Br. Bjorn, OES
The local news posted an article and video on this subject, which can be found here.
As we become more active in our work with the impoverished in our area, we have come to recognize some of the faces and stories of the people who, for whatever reason, are driven to panhandling for their sustenance. Having been homeless myself, I feel a deep connection to the suffering that poverty brings; from the lack of resources for improving one's circumstances to the denial of basic human dignity, homelessness lays upon one's shoulders more than just the burden of having to sleep outside.
During our recent outreach trips, we have seen several anti-panhandling signs in the city of Clarkston, WA.
The following is a letter sent on behalf of this monastic community to county officials in Asotin County, WA, where the largest percentage of our outreach is needed.
To Whom It May Concern,
I am a monk in a small monastic community in the Lewis-Clark Valley. We have a specialized outreach ministry to the impoverished of this area, and on our last routine visit to the usual spots (in Clarkston) where the area homeless hope for a little comfort with shame in their eyes, instead of the faces we have come to know and care for, we saw anti-panhandling signs.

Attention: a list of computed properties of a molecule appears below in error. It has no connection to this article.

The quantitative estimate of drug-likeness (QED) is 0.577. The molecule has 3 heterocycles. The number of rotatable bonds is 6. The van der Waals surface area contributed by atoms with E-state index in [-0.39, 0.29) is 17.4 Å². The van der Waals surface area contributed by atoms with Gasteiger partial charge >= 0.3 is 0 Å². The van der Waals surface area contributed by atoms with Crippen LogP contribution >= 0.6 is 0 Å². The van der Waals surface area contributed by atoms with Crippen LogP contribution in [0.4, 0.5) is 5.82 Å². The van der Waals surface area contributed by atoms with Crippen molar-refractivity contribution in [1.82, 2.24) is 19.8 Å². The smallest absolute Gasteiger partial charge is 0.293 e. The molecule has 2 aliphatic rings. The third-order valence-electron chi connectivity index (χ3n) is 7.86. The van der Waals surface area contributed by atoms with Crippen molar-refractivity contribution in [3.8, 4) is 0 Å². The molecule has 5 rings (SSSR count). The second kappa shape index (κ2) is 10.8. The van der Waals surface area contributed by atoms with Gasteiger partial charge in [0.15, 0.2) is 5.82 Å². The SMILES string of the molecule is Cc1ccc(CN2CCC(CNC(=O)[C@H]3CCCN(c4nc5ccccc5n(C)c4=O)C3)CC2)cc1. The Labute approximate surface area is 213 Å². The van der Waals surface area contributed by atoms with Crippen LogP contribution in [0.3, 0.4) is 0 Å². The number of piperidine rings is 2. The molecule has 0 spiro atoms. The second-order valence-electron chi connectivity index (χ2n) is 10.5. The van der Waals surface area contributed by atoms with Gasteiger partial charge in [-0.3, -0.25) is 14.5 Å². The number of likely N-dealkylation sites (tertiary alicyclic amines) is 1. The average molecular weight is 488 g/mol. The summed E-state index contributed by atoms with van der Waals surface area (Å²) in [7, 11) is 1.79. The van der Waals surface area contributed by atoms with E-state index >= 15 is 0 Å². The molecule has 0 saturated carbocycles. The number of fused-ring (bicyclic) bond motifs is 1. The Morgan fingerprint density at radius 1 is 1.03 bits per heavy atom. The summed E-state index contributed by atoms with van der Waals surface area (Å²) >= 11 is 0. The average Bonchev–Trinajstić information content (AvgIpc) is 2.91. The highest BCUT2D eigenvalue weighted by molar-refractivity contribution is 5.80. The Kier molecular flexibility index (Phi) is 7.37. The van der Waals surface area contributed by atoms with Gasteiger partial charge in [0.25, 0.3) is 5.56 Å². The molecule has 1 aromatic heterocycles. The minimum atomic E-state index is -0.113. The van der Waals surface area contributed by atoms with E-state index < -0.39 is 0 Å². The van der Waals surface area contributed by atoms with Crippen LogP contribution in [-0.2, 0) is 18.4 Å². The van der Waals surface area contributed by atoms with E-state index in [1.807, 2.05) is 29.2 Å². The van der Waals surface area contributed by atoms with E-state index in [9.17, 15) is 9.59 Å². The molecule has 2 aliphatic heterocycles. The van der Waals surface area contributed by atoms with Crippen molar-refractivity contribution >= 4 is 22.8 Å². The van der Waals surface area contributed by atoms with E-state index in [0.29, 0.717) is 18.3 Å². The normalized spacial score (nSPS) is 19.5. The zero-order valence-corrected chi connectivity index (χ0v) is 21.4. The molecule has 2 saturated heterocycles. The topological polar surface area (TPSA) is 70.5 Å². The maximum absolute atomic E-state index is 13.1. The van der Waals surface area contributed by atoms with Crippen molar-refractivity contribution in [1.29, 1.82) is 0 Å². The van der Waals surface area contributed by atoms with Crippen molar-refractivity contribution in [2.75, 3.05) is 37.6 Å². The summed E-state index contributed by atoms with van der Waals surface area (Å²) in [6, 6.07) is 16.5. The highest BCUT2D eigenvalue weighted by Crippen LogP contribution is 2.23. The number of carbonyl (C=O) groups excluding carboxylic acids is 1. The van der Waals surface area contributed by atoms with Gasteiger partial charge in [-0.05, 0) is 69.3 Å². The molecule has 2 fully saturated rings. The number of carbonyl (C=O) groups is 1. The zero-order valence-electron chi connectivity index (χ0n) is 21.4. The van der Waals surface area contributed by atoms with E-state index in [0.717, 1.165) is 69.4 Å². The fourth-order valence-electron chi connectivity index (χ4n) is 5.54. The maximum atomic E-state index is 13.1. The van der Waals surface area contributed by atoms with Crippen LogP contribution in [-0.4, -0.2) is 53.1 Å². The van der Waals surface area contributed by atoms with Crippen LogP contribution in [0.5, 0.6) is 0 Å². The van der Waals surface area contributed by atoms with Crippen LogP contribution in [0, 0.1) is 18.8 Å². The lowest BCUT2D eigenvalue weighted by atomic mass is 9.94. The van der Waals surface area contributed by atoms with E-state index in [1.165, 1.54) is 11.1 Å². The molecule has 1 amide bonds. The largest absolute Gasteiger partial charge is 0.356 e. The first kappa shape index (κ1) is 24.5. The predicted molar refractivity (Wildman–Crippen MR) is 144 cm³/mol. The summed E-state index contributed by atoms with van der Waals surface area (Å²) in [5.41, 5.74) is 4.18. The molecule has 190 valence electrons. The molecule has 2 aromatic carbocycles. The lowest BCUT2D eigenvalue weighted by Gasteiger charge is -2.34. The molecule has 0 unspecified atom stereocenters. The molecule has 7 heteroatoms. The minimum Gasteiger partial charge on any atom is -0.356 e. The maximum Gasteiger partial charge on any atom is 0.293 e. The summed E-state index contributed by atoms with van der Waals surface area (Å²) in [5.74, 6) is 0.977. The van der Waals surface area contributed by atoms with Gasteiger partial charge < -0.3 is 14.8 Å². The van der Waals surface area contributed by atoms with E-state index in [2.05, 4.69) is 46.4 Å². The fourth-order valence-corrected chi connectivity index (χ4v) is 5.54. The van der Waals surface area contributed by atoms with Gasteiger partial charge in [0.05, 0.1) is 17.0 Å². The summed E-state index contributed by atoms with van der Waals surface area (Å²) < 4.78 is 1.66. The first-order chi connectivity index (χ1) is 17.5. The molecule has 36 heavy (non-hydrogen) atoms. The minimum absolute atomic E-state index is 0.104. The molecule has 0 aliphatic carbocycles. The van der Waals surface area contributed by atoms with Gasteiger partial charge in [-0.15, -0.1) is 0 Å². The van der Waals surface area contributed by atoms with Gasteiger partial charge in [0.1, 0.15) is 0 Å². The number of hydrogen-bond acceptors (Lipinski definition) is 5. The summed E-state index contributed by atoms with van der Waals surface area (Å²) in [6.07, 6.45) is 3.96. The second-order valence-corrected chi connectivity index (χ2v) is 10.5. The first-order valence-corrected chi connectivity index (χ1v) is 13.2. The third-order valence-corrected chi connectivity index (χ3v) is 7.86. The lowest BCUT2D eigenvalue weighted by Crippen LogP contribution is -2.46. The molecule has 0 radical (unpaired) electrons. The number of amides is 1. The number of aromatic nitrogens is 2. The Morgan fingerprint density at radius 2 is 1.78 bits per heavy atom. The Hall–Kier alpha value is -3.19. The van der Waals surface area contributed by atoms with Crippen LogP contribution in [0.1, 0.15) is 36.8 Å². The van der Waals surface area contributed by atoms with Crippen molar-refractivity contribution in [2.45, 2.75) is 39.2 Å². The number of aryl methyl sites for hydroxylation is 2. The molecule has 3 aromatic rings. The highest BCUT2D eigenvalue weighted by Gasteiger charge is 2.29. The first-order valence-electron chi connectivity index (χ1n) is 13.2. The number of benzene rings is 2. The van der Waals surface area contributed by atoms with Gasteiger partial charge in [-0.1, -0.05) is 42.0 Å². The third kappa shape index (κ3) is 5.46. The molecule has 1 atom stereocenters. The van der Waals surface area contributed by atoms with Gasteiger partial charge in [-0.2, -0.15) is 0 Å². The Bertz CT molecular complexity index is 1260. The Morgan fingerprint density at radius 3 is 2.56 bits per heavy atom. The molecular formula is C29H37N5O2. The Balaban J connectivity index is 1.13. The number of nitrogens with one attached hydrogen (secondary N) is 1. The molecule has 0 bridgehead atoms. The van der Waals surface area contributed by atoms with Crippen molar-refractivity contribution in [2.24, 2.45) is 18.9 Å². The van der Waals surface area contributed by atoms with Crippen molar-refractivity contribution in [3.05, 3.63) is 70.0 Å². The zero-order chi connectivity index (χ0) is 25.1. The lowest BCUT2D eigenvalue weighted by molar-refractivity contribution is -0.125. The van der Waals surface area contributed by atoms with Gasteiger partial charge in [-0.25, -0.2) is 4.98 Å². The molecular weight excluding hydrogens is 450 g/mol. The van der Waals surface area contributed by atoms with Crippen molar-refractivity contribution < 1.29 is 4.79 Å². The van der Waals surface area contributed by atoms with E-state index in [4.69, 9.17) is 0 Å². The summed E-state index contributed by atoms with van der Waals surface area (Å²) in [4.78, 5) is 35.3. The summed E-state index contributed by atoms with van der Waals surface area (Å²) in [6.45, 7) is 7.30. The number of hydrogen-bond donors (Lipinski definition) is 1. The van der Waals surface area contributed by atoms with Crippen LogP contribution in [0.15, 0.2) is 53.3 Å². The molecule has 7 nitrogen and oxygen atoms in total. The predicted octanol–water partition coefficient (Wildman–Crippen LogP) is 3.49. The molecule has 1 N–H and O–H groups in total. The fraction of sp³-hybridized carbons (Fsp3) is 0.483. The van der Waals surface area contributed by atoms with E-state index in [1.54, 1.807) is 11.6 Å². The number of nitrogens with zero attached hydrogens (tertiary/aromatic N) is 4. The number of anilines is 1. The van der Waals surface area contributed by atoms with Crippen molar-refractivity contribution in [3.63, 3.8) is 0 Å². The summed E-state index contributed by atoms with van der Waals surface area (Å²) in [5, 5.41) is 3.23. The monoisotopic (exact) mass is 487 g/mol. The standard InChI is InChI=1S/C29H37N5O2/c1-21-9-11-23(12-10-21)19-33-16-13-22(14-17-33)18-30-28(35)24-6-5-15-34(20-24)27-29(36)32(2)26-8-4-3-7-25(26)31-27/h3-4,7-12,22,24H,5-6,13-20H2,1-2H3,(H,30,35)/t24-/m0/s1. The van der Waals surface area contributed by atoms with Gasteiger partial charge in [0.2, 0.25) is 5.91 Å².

Frankly, we are appalled. Assuming that a large percentage of city and county officials identify themselves as followers of Christianity, the fact that such hostile measures have been put into place goes against every teaching that Jesus proclaimed in the Gospels, as well as the codes for a Godly life set forth in the Law of Moses.
These signs go against everything that the faith many of you claim to uphold teaches, and for those who are not people of faith, these measures are an affront to basic human dignity.
Surely there are other, more pressing matters that the resources of this beautiful and great county could be used for; our children require quality education, our police force needs better training and more accountability, and our local economy needs a boost.
Why, then, have you squandered our tax dollars on further marginalization of the least among us? Is it so that you can feel "safe" at the end of the day? Perhaps it is because these actions have made it easier to turn a blind eye to the suffering of your fellow human beings.
I hope that you might reflect on the opinion of a few humble workers for social justice and peace.
All good to you,
Br. Bjorn Drakken-Schultz, OES
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Reflections from the monks and nuns of OES.